Unlike most plastics, glass bottles are made almost entirely from natural and recyclable materials such as sand and limestone.
If they do happen to contain any harmful chemicals, they won’t leach from the bottle like plastic ones, especially in the sun (leaving a plastic bottle in a hot car could be a serious health hazard).
Glass bottles are also fully recyclable with a much smaller impact on the environment.
In 2010 even the notoriously hesitant FDA issued a warning on the chemical BPA that parents should not use cups containing it when feeding their children.
This chemical mimics estrogen in the body and has been linked to increased risks of heart disease, obesity, asthma, thyroid problems, and even infertility in both men and women with prolonged use. Bisphenol A is omnipresent in our society and environment, and so-called “healthier” plastics may not be much better.
Even BPA-Free Is Far From Ideal-
With the cat out of the bag on BPA, many companies have begun touting BPA-free products. But these could present similar risks according to new research.
One study showed a host of pregnancy-related problems in mice exposed to the replacement chemical BHPF including low uterine weight, inflammation and thinning of the womb lining.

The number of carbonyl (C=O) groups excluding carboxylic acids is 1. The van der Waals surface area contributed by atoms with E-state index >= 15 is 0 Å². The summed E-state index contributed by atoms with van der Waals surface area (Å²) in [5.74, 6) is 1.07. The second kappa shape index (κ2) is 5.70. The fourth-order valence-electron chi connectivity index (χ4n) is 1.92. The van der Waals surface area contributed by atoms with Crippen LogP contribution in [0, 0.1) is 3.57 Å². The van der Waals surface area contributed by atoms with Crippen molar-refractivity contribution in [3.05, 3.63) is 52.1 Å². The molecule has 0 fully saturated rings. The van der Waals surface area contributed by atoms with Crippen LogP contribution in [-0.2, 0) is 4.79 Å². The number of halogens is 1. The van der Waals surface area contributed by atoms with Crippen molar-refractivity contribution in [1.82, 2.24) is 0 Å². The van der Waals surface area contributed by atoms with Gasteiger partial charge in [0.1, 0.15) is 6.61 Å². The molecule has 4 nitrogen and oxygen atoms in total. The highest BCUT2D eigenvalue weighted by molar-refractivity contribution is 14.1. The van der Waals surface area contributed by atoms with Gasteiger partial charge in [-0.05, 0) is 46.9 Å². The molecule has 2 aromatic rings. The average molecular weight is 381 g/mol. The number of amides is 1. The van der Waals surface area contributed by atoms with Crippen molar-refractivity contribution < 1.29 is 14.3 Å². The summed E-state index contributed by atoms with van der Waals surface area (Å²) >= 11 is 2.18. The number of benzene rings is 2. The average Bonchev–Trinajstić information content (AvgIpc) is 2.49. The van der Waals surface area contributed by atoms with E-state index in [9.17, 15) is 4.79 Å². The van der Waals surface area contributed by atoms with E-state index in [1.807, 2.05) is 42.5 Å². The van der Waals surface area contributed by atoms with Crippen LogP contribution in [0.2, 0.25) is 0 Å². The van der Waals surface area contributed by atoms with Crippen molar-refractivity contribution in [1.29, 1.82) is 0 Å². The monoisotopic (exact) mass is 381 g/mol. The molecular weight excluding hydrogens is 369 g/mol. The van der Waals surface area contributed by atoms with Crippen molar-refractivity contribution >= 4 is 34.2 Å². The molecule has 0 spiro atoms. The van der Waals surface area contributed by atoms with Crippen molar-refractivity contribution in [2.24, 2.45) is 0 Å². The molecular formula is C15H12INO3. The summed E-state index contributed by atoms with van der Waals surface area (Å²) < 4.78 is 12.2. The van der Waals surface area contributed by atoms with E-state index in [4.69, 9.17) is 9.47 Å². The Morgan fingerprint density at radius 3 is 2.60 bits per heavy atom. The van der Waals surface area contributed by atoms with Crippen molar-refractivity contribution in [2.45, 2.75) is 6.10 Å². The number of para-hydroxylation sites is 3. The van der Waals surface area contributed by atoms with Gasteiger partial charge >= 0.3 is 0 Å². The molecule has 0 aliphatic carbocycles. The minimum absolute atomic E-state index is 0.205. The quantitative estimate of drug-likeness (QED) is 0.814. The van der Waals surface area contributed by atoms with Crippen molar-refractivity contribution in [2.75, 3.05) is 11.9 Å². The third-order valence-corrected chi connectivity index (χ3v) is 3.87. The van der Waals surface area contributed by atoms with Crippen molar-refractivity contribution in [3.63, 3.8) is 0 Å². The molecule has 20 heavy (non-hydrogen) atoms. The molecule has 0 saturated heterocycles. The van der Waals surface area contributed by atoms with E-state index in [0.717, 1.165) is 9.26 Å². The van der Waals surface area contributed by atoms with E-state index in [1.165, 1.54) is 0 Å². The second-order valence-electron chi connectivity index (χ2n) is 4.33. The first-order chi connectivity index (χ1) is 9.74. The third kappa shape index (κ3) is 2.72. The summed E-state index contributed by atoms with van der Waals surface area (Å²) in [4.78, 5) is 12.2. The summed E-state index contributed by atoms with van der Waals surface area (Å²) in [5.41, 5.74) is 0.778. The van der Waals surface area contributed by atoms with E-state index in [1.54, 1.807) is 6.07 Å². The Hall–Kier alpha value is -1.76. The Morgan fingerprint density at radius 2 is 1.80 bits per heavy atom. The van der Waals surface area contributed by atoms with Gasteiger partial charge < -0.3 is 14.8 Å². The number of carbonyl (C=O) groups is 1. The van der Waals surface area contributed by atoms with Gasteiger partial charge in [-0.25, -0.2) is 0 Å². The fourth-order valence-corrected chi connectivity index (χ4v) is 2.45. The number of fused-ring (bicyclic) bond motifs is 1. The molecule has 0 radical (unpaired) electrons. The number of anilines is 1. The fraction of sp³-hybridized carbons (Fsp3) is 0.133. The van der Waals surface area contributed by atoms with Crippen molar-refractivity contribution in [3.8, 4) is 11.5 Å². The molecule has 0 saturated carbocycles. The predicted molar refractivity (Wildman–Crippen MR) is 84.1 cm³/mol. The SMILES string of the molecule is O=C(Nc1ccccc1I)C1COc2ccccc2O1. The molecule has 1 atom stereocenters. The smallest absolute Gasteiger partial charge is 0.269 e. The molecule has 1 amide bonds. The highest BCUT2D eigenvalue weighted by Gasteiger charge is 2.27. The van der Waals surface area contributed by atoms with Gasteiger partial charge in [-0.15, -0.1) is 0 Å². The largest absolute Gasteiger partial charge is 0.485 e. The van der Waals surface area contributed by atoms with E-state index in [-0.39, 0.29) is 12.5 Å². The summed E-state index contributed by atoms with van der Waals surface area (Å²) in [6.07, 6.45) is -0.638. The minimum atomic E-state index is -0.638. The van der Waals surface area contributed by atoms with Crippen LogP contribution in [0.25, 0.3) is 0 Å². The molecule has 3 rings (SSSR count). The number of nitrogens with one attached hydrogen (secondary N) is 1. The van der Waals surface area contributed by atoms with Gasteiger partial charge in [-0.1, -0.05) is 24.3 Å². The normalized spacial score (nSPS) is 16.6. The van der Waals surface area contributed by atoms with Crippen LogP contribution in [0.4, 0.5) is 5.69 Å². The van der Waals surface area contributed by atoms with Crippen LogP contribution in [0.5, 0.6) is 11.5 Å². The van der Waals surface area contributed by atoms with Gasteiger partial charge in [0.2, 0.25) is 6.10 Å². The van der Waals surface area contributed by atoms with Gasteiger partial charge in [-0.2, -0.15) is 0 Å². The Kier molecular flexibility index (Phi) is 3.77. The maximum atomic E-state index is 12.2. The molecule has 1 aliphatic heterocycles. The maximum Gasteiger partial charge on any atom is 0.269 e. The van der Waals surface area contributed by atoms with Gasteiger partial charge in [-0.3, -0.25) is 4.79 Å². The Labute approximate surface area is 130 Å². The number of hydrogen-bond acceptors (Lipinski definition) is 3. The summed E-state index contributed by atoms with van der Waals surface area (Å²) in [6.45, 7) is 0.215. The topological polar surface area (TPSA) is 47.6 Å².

Another shared by CNN in 2016 (‘BPA-free plastic alternatives may not be safe as you think’) found that a common replacement, BPS, had a similar impact to BPA on zebrafish embryos, causing premature birth and accelerated embryonic development. Thyroid health problems may also result from exposure.
Still another 2013 study out of Texas found that as little as one part per trillion of BPS could interfere with the normal functioning of a cell, potentially even leading to cell death.
“It’s all pointing in the same direction: BPS is not harmless,” said senior author and reproductive endocrinologist Nancy Wayne, who worked on the zebrafish study.
“Consumers should be cautious about the assumption that ‘BPA-free’ means a product is safe.”
Where to Find Glass Bottles for Drinking Water
If you’re looking to make the switch from plastic to glass, there are plenty of options.
For traveling, I’m a big fan of Voss glass water bottles, which are sold everywhere from party stores to health food stores to Amazon.com, where they can be purchased in a six pack of 27-ounce bottles.
The water filter company Clearly Filtered also has an 18-ounce stainless steel glass bottle that I’ve been using a lot lately because it’s a little smaller and easier to carry than a Voss bottle (along with fluoride filtering water pitchers and under-the-sink filtration systems).
Whatever you choose, just know that you’re making a huge difference in your health (and the health of the environment) by picking glass over plastic as often as humanly possible, and make it a habit.
It’s one that will benefit not just us, but the future generations of both people and wildlife to come as well.